STATE OF ALASKA

ALASKA OIL AND GAS CONSERVATION COMMISSION

333 West Seventh Avenue, Suite 100

Anchorage Alaska 99501

Re:

A Hearing to Consider a Proposed Rule Governing the Operation of Development Wells in all Pools within the Prudhoe Bay Field with Pressure Communication or Leakage in any Casing, Tubing, or Packer.

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Prudhoe Bay Field

All Pools

June 26, 2003

Conservation Order No. 492

IT APPEARING THAT:

1. On its own motion, the Alaska Oil and Gas Conservation Commission ("Commission" or “AOGCC") proposed to adopt rules regulating sustained annulus pressures in Prudhoe Bay development wells.

2. Notice of opportunity for a public hearing on the proposal was published in the Anchorage Daily News on April 17, 2003.

3. By letter dated May 5, 2003 BP Exploration (Alaska) Inc. (“BPXA”) requested a hearing.

4. A hearing was held in conformance with 20 AAC 25.540 at the Commission's offices, 333 West 7th Avenue, Suite 100, Anchorage, Alaska 99501 on May 27, 2003.

FINDINGS:

1. Findings 1, 3, 4, 5, 6, 7, 8, 9, 10, and 11 of Conservation Order No. 483 are incorporated by reference.

2. BPXA, the Prudhoe Bay Field operator, provided written and oral hearing testimony. BPXA's position is that sustained annulus pressures are appropriately addressed by BPXA’s existing well integrity program parameters and that a new rule governing annular pressure in the Prudhoe Bay Field is unnecessary.

3. The Paper, Allied-Industrial, Chemical and Energy Workers International Union Local 8-369, AFL-CIO, submitted written comments endorsing and supporting the proposed Prudhoe Bay Field annular pressure rules, and urged their immediate adoption.

4. The hearing record also incorporated the hearing record relating to Conservation Order No. 483, and the following material: the annular pressure management policies submitted by BPXA, MMS regulation 30 CFR 250.517, Applied Drilling Engineering by Bourgoyne, et al., the Halliburton Cementing Tables, the Commission well files for the wells on BPXA’s “A-B3” status list and on BPXA’s waived well list, an annular pressure simulator developed by the Commission staff as contained in an MS Excel spreadsheet, and the Alberta Energy Utilities Board informational letter 89-19 and Interim Directive 99-3. The Commission also reviewed efforts by the American Petroleum Institute to develop a recommended practice for wells affected by sustained casing pressure.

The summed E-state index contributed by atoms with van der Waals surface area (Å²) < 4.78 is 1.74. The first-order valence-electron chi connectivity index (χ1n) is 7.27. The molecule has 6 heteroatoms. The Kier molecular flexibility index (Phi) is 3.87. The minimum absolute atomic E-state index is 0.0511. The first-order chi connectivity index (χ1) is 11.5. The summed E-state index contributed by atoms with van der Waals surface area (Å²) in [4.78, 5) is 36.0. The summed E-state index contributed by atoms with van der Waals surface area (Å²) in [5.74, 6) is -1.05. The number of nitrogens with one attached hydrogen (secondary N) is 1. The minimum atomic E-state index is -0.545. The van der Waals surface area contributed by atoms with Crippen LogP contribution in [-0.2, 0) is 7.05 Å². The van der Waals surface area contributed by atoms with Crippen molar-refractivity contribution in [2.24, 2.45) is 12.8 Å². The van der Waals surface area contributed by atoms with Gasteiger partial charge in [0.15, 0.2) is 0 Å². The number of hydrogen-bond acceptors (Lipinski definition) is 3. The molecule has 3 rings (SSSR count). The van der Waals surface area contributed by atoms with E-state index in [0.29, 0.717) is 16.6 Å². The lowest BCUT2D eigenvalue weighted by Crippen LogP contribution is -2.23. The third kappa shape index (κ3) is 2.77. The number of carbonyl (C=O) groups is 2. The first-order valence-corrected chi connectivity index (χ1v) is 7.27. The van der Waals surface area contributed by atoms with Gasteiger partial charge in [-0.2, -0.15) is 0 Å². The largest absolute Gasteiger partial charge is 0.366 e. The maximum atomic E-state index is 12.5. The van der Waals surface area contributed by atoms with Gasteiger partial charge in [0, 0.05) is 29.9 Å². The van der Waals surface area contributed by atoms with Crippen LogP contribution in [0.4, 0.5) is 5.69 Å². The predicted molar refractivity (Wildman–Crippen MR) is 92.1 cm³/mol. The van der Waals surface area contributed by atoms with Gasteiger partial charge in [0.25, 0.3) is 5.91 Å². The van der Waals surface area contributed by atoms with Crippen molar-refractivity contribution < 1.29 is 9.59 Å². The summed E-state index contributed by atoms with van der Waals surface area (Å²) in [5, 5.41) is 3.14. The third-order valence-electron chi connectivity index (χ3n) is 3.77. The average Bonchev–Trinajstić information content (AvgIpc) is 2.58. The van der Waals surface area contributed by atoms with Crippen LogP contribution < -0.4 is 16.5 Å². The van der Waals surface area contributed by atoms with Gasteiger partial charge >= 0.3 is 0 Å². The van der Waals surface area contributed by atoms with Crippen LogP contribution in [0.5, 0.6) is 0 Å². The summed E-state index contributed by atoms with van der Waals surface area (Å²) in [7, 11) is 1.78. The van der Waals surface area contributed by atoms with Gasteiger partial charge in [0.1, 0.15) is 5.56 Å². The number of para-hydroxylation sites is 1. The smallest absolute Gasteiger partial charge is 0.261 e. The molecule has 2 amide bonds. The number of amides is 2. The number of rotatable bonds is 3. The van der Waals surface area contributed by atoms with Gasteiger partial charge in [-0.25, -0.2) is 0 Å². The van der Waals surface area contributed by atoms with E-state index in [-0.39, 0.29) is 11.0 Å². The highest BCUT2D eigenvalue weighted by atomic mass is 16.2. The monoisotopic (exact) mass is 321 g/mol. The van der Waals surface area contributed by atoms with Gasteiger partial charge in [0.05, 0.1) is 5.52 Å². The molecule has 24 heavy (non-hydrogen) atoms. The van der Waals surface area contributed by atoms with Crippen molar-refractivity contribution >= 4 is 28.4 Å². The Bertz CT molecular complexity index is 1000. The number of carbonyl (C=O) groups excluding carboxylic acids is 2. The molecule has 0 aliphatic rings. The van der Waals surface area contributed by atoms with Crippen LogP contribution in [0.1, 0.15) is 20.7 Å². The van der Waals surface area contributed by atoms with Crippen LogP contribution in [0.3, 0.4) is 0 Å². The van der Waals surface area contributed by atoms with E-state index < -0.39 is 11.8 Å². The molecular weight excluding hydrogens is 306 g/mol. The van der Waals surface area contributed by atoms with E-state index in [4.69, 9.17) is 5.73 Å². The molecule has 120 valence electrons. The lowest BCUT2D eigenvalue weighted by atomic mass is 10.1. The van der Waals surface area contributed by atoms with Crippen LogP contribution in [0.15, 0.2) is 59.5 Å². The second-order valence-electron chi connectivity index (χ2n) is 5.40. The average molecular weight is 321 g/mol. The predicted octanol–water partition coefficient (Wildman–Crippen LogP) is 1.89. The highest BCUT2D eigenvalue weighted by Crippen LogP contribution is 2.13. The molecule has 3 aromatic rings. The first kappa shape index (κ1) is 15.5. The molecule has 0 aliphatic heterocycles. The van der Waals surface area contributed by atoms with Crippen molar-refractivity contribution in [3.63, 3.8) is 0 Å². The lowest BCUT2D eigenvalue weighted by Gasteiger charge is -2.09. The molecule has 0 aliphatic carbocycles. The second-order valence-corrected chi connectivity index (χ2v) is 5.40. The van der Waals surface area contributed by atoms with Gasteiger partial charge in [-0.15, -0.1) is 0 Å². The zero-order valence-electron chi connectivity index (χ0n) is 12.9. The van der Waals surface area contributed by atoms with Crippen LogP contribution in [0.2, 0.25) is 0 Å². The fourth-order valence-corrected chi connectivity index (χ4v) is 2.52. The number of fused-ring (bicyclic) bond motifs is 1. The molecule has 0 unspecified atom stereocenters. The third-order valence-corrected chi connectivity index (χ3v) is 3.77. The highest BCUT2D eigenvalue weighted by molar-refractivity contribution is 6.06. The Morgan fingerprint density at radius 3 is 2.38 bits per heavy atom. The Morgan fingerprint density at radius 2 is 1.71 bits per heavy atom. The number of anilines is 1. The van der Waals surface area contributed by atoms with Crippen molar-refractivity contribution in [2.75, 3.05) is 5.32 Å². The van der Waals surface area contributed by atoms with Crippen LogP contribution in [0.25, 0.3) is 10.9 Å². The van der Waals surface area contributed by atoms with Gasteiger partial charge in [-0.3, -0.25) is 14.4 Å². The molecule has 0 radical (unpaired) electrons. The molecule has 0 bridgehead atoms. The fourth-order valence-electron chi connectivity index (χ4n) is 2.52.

5. BPXA performs pressure tests of tubulars and completion equipment in Prudhoe Bay Field development wells that are representative of actual well operating conditions, and monitors development wells for sustained annular pressures.

6. BPXA relies on a well pressure limit waiver process to continue operating Prudhoe Bay Field wells that exhibit inner annulus pressure exceeding 2000 psig with two pressure bleeds per week, or outer annulus pressure exceeding 1000 psig with two pressure bleeds per week.

7. Values of “burst pressure rating” and “minimum internal yield pressure” of well tubulars are numerically equal.

8. Pressure in an active Prudhoe Bay Field well not exceeding 45% of the burst pressure rating, or minimum internal yield pressure, of well tubulars is within the range of pressure that will not result in failure of well integrity, uncontrolled release of fluid or pressure, or threat to human safety.

9. Placing a shut-in Prudhoe Bay Field well in service results in well heating that can in turn cause significant increases in annular pressures.

10. BPXA intends to evaluate engineered solutions (controls, pressure relief systems, etc.) as to their applicability in managing annular pressures in Prudhoe Bay Field development wells.

CONCLUSIONS:

1. There is a need for regulatory oversight of the management of Prudhoe Bay Field wells that exceed specific pressure thresholds, by administering rules regulating annular pressures. This methodology is consistent with similarly intended efforts by other regulatory agencies.

2. The objectives of rules regulating sustained annular pressures in Prudhoe Bay Field development wells are to conserve Alaska petroleum resources and protect human safety and the environment, through proper management of annular pressures. Proper annular pressure management aims to prevent failure of well integrity, uncontrolled release of fluid or pressure, or threat to human safety.

3. Prudhoe Bay Field annular pressure rules should recognize the variety of well completions and development well characteristics in the Prudhoe Bay Field.